Functional Art: Occupying that tenuous space between fine art and the everyday, functional art refers to aesthetic objects that serve utilitarian purposes. The genre is remarkably inclusive: it encompasses everything from furniture and lighting to dishes and even books. artspace.com
Early this year Josh and I were invited to participate in an exhibit along with 30 other artists. Artists who worked in all different medium. The exhibit was called “Unfinished”. The idea of the exhibit was for all of us to come together and bring two pieces that, for whatever reason, we had started but never finished. When we met, all of our names were put into a bowl and we each drew out two other artists names. We then had to take their piece and go home and finish it, however we wanted to. The exhibit was to be in the summer.
My first thought was, “I do metal sculpture. What am I supposed to do with a painting??” And for that matter, how is a painter going to finish a sculpture? I admit I went home, put my two paintings in the other room and sort of put it in the back of my mind. I think Josh did too. But, every time a reminder email came I was forced to think about it and stress over it. It really was a test of creativity and vision. In a way, it put me back to my college days when we were given assignments that forced us to think “outside the box”.
When I finally made myself get into it, I really liked what these two artists had started. I liked the lines, curves, and feel of each piece. They were actually somewhat similar.
This piece was started by Denise Gasser.
I have a can of small metal punch outs that were perfect on both pieces. It was a real change to be working with little tiny pieces of steel instead of the large pieces I’m used to. Most were stainless steel but a few were steel and I painted several of them black. Pieces of fill rod worked great on some of the lines. I cut different sizes of stainless steel grating to fit into some of the blank areas. When it was complete, I welded together a steel frame and painted it black.
On this piece, instead of the stainless steel, I used pieces of steel with a rust patina that I often use in my sculptures. Again, pieces of fill rod worked great along the lines she had already done.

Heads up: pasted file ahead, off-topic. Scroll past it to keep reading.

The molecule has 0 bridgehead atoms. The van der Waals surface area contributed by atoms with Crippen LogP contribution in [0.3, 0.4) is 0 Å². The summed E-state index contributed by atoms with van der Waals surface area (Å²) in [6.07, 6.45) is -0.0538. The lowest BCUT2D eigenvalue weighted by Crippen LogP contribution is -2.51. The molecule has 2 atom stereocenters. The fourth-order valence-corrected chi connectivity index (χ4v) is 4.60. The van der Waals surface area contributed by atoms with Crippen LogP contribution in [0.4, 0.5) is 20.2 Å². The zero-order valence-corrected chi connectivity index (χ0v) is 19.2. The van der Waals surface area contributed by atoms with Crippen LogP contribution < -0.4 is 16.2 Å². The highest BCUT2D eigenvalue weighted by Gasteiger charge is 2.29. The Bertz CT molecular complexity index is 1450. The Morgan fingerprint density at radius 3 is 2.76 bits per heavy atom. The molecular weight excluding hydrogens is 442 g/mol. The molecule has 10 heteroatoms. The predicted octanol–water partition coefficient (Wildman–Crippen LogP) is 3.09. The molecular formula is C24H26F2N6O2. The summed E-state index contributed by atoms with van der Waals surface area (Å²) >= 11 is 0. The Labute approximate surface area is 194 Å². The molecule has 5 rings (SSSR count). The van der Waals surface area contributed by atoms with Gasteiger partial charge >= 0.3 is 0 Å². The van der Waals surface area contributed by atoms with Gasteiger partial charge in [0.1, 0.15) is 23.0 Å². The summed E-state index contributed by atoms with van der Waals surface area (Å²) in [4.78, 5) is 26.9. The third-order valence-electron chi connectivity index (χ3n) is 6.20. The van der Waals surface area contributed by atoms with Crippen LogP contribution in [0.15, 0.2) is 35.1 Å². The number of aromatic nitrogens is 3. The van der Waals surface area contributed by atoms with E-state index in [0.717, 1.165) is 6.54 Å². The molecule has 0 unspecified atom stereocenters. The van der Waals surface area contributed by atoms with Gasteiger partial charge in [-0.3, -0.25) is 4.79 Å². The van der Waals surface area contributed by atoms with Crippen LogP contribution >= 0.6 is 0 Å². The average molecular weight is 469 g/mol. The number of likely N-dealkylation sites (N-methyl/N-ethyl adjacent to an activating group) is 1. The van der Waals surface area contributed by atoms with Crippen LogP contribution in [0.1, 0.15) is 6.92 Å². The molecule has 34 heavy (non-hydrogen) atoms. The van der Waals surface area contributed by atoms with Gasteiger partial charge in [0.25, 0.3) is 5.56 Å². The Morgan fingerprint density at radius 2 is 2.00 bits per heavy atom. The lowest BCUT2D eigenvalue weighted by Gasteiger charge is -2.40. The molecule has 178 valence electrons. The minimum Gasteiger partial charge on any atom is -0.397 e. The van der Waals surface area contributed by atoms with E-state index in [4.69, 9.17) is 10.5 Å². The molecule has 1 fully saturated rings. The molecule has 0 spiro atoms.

This piece was started by Aundrea Frahm.
I would have to say it was one of the more challenging projects I’ve taken on, but when it was done, it was kind of fun and I was happy with the way both pieces turned out. It was fortunate for me that the two pieces I got actually blended well with the materials that I always work with!
It was an interesting experience to work with what another artist had started. I very much hoped that what I added would please them rather than disappoint them. I was very happy with the way two more artists finished my unfinished sculptures! The entire exhibit was amazing! I’m not sure that everyone viewing it could really appreciate the challenge we all had but it was a great experience.
Thanks to Namon Bills and Carrie Wardle for the invitation to participate in an awesome adventure!
The exhibit was held at the Bountiful Davis Art Center, which is a beautiful facility with a staff that is knowledgeable and very supportive. I feel bad that I am writing about this after the fact, but you can still view all of the art work in the exhibit at facebook.com/unfinishedartshow
Picasso once said, “Every child is an artist. The problem is how to remain an artist once we grow up.” Maybe the trick then is to just not grow up? Dan made the comment one time that doing sculpture is like a second childhood for him. Our son, Josh, quickly responded, “Second childhood? You never grew out of your first childhood!”
The advantage of growing up–or at least growing bigger–is that you get bigger toys to play with. Things like welders, grinders, polishers…
and plasma cutters.
Toys that were cool when you were a child
are even more cool when they are 5′ tall and made out of stainless steel
As an adult you can create your own fireworks display whenever you want.
It’s no wonder our nine grandkids love to spend time in Grandpa’s shop. It may seem a little scary to have children in a shop with access to these kinds of tools, but that’s where I come in. As a Grandma, I make safety inspectors look like amateurs. One quick glance at the shop and I can spot any sharp pointy things below 4 feet, any head bumping objects, anything above the temperature of “warm”, or any tools within the reach of curious little hands. But in spite of my OCDness, playing in the shop with Grandpa is a magic time of building and creating art–and building and creating imagination.
Albert Einstein once said (according to the internet), “Logic will get you from A to B. Imagination will take you everywhere.” I am constantly amazed at the imagination and the logic that Dan, and many other artists we know, possess. It’s one thing to have the imagination and creativity to come up with an idea. It’s something else to be able to clearly see the process of creation. It’s something else again to have the skill and ability to make it happen. To have all three is truly a gift.
George Bernard Shaw said, “We don’t stop playing because we grow old. We grow old because we stop playing.”
Thankfully, there’s no worries about that around here.
I recently read an article telling of a survey where 900 artists were asked the question, “What is the greatest reward you get for being an artist?” From their answers, the author compiled a list of 101 reasons to be an artist. The list was quite varied. Answers ranged from “I get to be my own boss” to “Taking part in making history”. Though I haven’t experienced all of what was shared, there were many that I totally agreed with.
“Being filled with ideas that you can bring to life visually”